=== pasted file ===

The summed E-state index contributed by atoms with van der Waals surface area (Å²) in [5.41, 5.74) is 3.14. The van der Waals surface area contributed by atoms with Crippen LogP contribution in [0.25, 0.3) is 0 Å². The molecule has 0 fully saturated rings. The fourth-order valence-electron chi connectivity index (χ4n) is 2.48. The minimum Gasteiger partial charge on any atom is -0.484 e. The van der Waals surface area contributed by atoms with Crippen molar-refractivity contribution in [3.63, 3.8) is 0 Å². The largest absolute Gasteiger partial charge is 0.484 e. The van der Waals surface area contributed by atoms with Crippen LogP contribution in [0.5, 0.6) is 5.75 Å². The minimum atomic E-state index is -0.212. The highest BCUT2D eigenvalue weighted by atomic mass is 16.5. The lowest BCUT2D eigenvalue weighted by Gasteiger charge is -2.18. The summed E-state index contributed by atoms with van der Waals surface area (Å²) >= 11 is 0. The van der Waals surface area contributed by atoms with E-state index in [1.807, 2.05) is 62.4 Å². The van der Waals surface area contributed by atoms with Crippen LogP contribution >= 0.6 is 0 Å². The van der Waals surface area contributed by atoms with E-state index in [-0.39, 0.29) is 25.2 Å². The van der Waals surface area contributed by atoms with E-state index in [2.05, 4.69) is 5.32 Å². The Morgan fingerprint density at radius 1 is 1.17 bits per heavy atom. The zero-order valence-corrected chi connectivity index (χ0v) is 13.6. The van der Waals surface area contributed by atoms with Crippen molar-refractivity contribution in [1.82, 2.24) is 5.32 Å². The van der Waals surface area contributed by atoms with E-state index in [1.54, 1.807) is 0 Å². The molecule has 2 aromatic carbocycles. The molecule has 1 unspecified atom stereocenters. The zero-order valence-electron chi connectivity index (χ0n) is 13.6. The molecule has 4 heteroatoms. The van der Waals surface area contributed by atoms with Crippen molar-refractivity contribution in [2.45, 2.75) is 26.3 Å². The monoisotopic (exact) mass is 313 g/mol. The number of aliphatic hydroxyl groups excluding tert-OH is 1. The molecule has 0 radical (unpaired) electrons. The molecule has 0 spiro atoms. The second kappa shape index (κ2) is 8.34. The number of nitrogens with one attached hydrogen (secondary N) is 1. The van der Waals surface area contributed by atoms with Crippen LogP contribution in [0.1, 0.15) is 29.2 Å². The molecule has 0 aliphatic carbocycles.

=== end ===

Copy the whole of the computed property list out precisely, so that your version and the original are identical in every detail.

The summed E-state index contributed by atoms with van der Waals surface area (Å²) in [5.41, 5.74) is 3.14. The van der Waals surface area contributed by atoms with Crippen LogP contribution in [0.25, 0.3) is 0 Å². The molecule has 0 fully saturated rings. The fourth-order valence-electron chi connectivity index (χ4n) is 2.48. The minimum Gasteiger partial charge on any atom is -0.484 e. The van der Waals surface area contributed by atoms with Crippen molar-refractivity contribution in [3.63, 3.8) is 0 Å². The largest absolute Gasteiger partial charge is 0.484 e. The van der Waals surface area contributed by atoms with Crippen LogP contribution in [0.5, 0.6) is 5.75 Å². The minimum atomic E-state index is -0.212. The highest BCUT2D eigenvalue weighted by atomic mass is 16.5. The lowest BCUT2D eigenvalue weighted by Gasteiger charge is -2.18. The summed E-state index contributed by atoms with van der Waals surface area (Å²) >= 11 is 0. The van der Waals surface area contributed by atoms with E-state index in [1.807, 2.05) is 62.4 Å². The van der Waals surface area contributed by atoms with Crippen LogP contribution >= 0.6 is 0 Å². The van der Waals surface area contributed by atoms with E-state index in [-0.39, 0.29) is 25.2 Å². The van der Waals surface area contributed by atoms with E-state index in [2.05, 4.69) is 5.32 Å². The Morgan fingerprint density at radius 1 is 1.17 bits per heavy atom. The zero-order valence-corrected chi connectivity index (χ0v) is 13.6. The van der Waals surface area contributed by atoms with Crippen molar-refractivity contribution in [1.82, 2.24) is 5.32 Å². The van der Waals surface area contributed by atoms with E-state index in [1.54, 1.807) is 0 Å². The molecule has 2 aromatic carbocycles. The molecule has 1 unspecified atom stereocenters. The zero-order valence-electron chi connectivity index (χ0n) is 13.6. The molecule has 4 heteroatoms. The van der Waals surface area contributed by atoms with Crippen molar-refractivity contribution in [2.45, 2.75) is 26.3 Å². The monoisotopic (exact) mass is 313 g/mol. The number of aliphatic hydroxyl groups excluding tert-OH is 1. The molecule has 0 radical (unpaired) electrons. The molecule has 0 spiro atoms. The second kappa shape index (κ2) is 8.34. The number of nitrogens with one attached hydrogen (secondary N) is 1. The van der Waals surface area contributed by atoms with Crippen LogP contribution in [0.1, 0.15) is 29.2 Å². The molecule has 0 aliphatic carbocycles.